This dislike was shared by my friend, so shortly afterwards the idea of Super Botanic was born – a 100% Natural supplement that only uses clinically studied ingredients, zero binders, no artificial additives and 100% sustainable packaging.

Following this, Covid arrived. At a time when small businesses were in fear of closing, we began drafting our business plan. We conducted endless research, recruited a Pharma Scientist (also an old friend) and began formulating. Our first product was a curcumin supplement. We knew early on that we would not use the standard turmeric, that it had to be curcumin – the active compound in turmeric. After many trials and tests, we chose C3 Complex, the most clinically studied curcumin available.

I also wanted to add ginger root extract to help with my migraines, which we did, and we received tremendous feedback about this product.

By that time, we were deep into lockdown. I had also just moved back to my hometown to be around my family after feeling lonely for so long in London. After the breakup of my marriage, I not only lost a husband, but I lost his family too who made it their mission to isolate me within a community I once called home.

It felt as if my lockdown was continuing rather than the beginning. However, the feeling of loneliness was quickly replaced with this new thirst to succeed in my business. To bring something natural, powerful, and effective to the market helped me stay focused and begin to heal.

Part of each morning’s challenge would involve setting up our home school classroom and ensuring that each child was on track. I used the bathroom to chase suppliers because deliveries were delayed. Zoom meetings were interrupted by my five-year-old’s endless toilet trips, or cuddle requests. I ordered the wrong materials after being distracted by my two pre-teens arguing about who got the last Oreo. At times, I questioned my sanity, and whether a business was worth establishing at my age and being the sole carer of three children.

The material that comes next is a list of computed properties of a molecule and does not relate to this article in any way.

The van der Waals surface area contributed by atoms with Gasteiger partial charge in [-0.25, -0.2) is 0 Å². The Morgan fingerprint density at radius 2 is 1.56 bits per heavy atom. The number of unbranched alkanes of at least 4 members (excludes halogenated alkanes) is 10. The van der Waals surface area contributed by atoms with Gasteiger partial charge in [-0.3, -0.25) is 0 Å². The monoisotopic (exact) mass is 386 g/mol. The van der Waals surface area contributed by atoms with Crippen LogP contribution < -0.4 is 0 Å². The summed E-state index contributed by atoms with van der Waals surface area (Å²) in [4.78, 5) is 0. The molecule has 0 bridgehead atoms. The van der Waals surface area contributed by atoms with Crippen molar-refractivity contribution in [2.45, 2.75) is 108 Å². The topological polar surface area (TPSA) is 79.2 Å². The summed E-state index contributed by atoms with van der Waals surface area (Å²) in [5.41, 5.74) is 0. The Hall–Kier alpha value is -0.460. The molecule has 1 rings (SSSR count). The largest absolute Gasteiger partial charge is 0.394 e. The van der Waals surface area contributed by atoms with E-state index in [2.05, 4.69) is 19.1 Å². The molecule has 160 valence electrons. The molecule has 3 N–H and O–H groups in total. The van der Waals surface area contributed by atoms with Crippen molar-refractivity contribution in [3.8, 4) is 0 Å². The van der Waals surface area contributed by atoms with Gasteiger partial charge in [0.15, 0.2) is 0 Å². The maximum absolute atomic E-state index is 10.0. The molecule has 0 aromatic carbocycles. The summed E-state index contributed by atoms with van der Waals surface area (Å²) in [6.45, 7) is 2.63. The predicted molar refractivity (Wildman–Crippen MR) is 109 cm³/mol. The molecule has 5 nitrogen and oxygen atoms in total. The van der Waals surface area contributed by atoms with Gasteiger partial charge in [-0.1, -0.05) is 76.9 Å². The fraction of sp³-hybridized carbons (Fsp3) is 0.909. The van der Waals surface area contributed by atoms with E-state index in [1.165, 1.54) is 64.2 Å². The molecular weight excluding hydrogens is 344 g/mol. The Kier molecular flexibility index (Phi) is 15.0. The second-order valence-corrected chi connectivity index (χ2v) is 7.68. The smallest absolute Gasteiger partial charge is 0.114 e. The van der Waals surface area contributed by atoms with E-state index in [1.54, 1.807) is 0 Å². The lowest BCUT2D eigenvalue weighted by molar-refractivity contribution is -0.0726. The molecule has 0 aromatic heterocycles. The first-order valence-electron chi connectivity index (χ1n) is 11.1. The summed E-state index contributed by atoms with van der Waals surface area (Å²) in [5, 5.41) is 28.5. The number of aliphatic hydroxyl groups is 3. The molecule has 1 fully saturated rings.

The quality of the product and my belief in it gave me the motivation to keep going, and I decided to make the children more involved in my dream.

The children became an instrumental part of my journey; they learnt about herbs and my youngest can now tell you the difference between turmeric and curcumin. Homeschooling was exhausting, but I used it as an opportunity to teach the children about the power of herbs and how it connected to their ancestral roots. Science, History, and Religious Education were interlaced into these discussions.

In turn, my children taught me all about the world of TikTok, which was mind-blowing, but I eventually understood and now I use it regularly.

I have had one viral video, which had nothing to do with my product but my mum’s method of making her curry mix – at least she’s TikTok famous!

My children have become my biggest fans and supporters, always asking me how it’s going and being excited when they see me pack an order. I know I have three pairs of eyes on me, learning from my actions, but I also have many other eyes wanting me to fail. I am only concerned about my children’s eyes, what they are being taught and what they will absorb.

Being a single mum running a small business can be lonely and exhausting. Your business becomes another baby, demanding attention, love, and time. Running a business and being a mother are equally demanding roles, yet both are enormously rewarding.

With lockdown now hopefully over, I can access much more help from my sisters and mother. I can outsource tasks to others – whether it is a cleaner or an accountant. I accept that I cannot manage it all and that delegation is crucial for my mental and physical health.

Through all the challenges of the past two years, I have learned that your own health must be a number one priority and that each day you have a choice about what you feed your body, the words you feed your mind, and how much you exercise. After all, without a healthy body and mind, every other aspect of your life becomes so much more difficult.

This post in unsponsored .

BEFORE YOU GO...Have you read: Women’s charity founder: “Return of Taliban will leave women vulnerable to traffickers"